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Our group talk with The Gambia Birdwatchers Association and Inglorious Bustards about conservation work and the importance of The Gambia for migrant birds © Inglorious Bustards

Having worked in The Gambia over a number of years on conservation projects and being the original members of #TeamPeanut we have forged great relationships and fully support and continue to work in partnership with the Gambia Bird Watchers Association. (GBA)

Inglorious Bustards work closely with GBA, giving project advice and consultation.  We are now donating 10% of our profits from all our Gambia trips to supporting their high quality, objective-led work.

These relationships enable us to give a unique visit to The Gambia and the least explored avian delights as well as ensuring that we leave behind us positive impacts for nature, the environment and its people.

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Wherever you are go you’re sure to get a smile in The Gambia © Inglorious Bustards

We still have availability on this years departure 2nd – 12th December and we hope to see you there!

More information here

Bird Party in The Gambia – Tendaba Triumphs

Our journey upriver to Tendaba brought some of the best birdwatching our well-travelled team had experienced! 

Egyptian Plover, Marshall Eagle and Long-crested Eagle, Exclamatory Paradise Whydah, Red-throated, Little Green, Blue-cheeked and European Bee-eaters led the way, with African Golden Oriole, Dark Chanting Goshawk and Grasshopper Buzzard, Beaudouin´s, Brown and Short-toed Snake Eagle, African Fish Eagle, African Blue Flycatcher, Kittlitz Plover, Chestnut-backed Sparrow Lark, Cut-throat Finch, Yellow White-eye, Ant-eater Chat, Pied and Blue-breasted Kingfishers making sure the group´s waking hours were filled with avian delights!

 

Egyptian Plover!  Superb!!!  © Inglorious Bustards

We set off in the freshness of the African morning to Tendaba ´airport´ – a hand-painted sign directed us to ´Terminal 1´, which is actually a raised mudbank in the heart of a wetland! From this unbuilt, unspoilt area, we watched birds of open woodland such as Black Scimitar-bills, Purple Glossy Starlings, Village Indigo Birds and African Grey Hornbills moving through the trees, while Grasshopper Buzzards and a young African Fish Eagle got ready to leave their roosts. 

 

Moving on to an area of low-intensity peanut farming mid-morning, we soon added African Golden Oriole to the list.  We had fantastic views of Grasshopper Buzzards perched up close in the trees and our first look at a sexy Beaudouin´s Snake Eagle.  A prolonged flyby by a low Bateleur left us breathless and with some great photos!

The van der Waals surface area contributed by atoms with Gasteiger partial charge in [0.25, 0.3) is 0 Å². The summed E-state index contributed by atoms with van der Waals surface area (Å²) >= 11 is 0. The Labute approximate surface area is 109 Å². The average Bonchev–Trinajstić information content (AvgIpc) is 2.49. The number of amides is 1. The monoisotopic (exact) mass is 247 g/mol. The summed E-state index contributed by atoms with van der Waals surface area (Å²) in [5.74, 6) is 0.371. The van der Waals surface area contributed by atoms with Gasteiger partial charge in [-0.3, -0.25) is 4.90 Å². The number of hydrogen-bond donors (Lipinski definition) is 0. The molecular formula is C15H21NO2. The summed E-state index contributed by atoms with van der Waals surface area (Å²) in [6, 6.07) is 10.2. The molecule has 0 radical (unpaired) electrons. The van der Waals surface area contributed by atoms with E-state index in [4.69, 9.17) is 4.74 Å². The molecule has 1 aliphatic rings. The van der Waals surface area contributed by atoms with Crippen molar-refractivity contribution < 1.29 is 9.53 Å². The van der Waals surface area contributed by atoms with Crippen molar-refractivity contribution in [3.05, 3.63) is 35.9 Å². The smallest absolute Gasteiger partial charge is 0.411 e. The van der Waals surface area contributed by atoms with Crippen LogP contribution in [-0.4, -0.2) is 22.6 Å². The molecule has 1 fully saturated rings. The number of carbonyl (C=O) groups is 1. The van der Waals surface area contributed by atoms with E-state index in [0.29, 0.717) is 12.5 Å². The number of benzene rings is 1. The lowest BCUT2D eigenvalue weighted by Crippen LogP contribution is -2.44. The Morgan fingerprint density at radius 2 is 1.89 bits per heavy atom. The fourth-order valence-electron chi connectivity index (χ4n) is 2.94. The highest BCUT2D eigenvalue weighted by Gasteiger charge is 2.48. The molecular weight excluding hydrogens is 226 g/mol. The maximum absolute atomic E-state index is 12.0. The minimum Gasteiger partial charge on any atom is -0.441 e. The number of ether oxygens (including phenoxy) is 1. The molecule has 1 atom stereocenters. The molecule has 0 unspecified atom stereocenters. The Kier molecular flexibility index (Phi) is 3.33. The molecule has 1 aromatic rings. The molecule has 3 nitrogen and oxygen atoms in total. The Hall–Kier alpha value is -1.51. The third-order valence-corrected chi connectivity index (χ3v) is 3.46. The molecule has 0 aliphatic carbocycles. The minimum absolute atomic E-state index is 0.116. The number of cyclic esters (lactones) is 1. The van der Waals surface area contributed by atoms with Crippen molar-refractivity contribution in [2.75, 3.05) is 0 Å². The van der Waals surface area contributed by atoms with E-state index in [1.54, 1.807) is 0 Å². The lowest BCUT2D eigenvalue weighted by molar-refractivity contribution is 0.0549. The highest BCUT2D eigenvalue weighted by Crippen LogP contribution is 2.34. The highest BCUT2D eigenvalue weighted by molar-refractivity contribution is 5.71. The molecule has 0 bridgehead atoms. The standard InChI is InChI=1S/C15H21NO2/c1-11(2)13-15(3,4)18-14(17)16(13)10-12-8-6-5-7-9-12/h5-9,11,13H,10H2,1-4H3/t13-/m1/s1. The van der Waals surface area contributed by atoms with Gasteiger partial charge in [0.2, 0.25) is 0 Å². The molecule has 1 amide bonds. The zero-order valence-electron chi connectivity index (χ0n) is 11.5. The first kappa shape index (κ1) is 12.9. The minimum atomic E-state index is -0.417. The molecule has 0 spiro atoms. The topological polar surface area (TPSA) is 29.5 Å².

This massive Bateleur took our breath away!  © Inglorious Bustards
Stunning Grasshopper Buzzard  © Inglorious Bustards

 

After a bit of relaxing downtime by the side of the broad and tranquil Senegambia River, we took an afternoon boat trip into the extensive mangrove swamps of Bao Bolong Wetland Reserve. From the small fishing boat we had intimate views of the snake-y antics of African Darter and the understated but noisy Mouse Brown Sunbird.  We also heard African Blue Flycatcher.  Long-tailed Cormorants, Striated and Squacco Herons were numerous as we pootled past muddy coves between the mangrove roots, and Pied and Blue-breasted Kingfishers were with us at every turn.

Larking about on the Gambia River

 

As the afternoon wore on, Blue-cheeked and European Bee-eaters came into roost, decorating the bare branches of trees, and many Collared Pratincoles and Gull-billed Terns drifted overhead.  We enjoyed the spectacle of a whirling mass of Sand Martins, numbering many hundreds, gathering insects over an area of misty, damp pasture.

The Sahel in the early morning has its own special light and its own amazing selection of roosting raptors – as we set off on our day´s birding, beautiful Dark Chanting Goshawks and Grasshopper Buzzards were today upstaged by Long-crested and Brown Snake Eagle and two mega Marshall Eagles, perched up next to the road for all to see.